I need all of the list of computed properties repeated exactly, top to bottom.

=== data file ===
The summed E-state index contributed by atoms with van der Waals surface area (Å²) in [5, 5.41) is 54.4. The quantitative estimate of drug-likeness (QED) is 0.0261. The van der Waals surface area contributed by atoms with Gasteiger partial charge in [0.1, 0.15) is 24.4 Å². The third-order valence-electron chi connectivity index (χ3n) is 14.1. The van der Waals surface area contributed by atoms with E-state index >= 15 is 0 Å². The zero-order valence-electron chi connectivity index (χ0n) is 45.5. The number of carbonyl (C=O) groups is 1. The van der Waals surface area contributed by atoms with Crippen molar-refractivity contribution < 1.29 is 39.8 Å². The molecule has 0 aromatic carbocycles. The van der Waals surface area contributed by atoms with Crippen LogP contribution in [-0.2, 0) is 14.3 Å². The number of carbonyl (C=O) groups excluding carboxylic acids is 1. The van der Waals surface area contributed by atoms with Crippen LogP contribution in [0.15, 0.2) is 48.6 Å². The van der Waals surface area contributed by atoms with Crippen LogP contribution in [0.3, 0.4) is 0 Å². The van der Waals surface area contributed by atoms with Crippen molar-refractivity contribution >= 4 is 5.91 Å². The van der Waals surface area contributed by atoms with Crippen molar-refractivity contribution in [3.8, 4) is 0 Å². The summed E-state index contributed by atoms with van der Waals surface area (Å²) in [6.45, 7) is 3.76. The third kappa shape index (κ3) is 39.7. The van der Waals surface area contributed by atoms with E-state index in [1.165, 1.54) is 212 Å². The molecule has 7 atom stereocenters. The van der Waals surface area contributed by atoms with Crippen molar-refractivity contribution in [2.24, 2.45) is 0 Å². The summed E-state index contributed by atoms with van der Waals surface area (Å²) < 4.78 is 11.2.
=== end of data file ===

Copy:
The summed E-state index contributed by atoms with van der Waals surface area (Å²) in [5, 5.41) is 54.4. The quantitative estimate of drug-likeness (QED) is 0.0261. The van der Waals surface area contributed by atoms with Gasteiger partial charge in [0.1, 0.15) is 24.4 Å². The third-order valence-electron chi connectivity index (χ3n) is 14.1. The van der Waals surface area contributed by atoms with E-state index >= 15 is 0 Å². The zero-order valence-electron chi connectivity index (χ0n) is 45.5. The number of carbonyl (C=O) groups is 1. The van der Waals surface area contributed by atoms with Crippen molar-refractivity contribution < 1.29 is 39.8 Å². The molecule has 0 aromatic carbocycles. The van der Waals surface area contributed by atoms with Crippen LogP contribution in [-0.2, 0) is 14.3 Å². The number of carbonyl (C=O) groups excluding carboxylic acids is 1. The van der Waals surface area contributed by atoms with Crippen LogP contribution in [0.15, 0.2) is 48.6 Å². The van der Waals surface area contributed by atoms with Crippen LogP contribution in [0.3, 0.4) is 0 Å². The van der Waals surface area contributed by atoms with Crippen molar-refractivity contribution >= 4 is 5.91 Å². The van der Waals surface area contributed by atoms with Crippen molar-refractivity contribution in [3.8, 4) is 0 Å². The summed E-state index contributed by atoms with van der Waals surface area (Å²) in [6.45, 7) is 3.76. The third kappa shape index (κ3) is 39.7. The van der Waals surface area contributed by atoms with E-state index in [1.165, 1.54) is 212 Å². The molecule has 7 atom stereocenters. The van der Waals surface area contributed by atoms with Crippen molar-refractivity contribution in [2.24, 2.45) is 0 Å². The summed E-state index contributed by atoms with van der Waals surface area (Å²) < 4.78 is 11.2.